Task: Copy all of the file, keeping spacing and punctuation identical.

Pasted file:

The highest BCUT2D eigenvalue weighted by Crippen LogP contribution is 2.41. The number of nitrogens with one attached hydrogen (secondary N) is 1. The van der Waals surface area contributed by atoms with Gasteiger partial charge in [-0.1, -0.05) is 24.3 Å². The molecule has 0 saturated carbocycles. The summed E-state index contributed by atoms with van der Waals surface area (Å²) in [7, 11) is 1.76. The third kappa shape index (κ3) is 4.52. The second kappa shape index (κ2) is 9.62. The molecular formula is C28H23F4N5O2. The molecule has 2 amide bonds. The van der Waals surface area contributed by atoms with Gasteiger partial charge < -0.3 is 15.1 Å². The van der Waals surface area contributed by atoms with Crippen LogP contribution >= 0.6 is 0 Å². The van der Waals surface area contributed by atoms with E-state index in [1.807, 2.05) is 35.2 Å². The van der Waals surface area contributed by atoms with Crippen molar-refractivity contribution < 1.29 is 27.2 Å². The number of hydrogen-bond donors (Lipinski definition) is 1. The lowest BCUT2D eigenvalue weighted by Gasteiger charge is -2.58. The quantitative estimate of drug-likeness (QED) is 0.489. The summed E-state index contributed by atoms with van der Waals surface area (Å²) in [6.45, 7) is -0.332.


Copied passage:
The highest BCUT2D eigenvalue weighted by Crippen LogP contribution is 2.41. The number of nitrogens with one attached hydrogen (secondary N) is 1. The van der Waals surface area contributed by atoms with Gasteiger partial charge in [-0.1, -0.05) is 24.3 Å². The molecule has 0 saturated carbocycles. The summed E-state index contributed by atoms with van der Waals surface area (Å²) in [7, 11) is 1.76. The third kappa shape index (κ3) is 4.52. The second kappa shape index (κ2) is 9.62. The molecular formula is C28H23F4N5O2. The molecule has 2 amide bonds. The van der Waals surface area contributed by atoms with Gasteiger partial charge < -0.3 is 15.1 Å². The van der Waals surface area contributed by atoms with Crippen LogP contribution >= 0.6 is 0 Å². The van der Waals surface area contributed by atoms with E-state index in [1.807, 2.05) is 35.2 Å². The van der Waals surface area contributed by atoms with Crippen molar-refractivity contribution < 1.29 is 27.2 Å². The number of hydrogen-bond donors (Lipinski definition) is 1. The lowest BCUT2D eigenvalue weighted by Gasteiger charge is -2.58. The quantitative estimate of drug-likeness (QED) is 0.489. The summed E-state index contributed by atoms with van der Waals surface area (Å²) in [6.45, 7) is -0.332.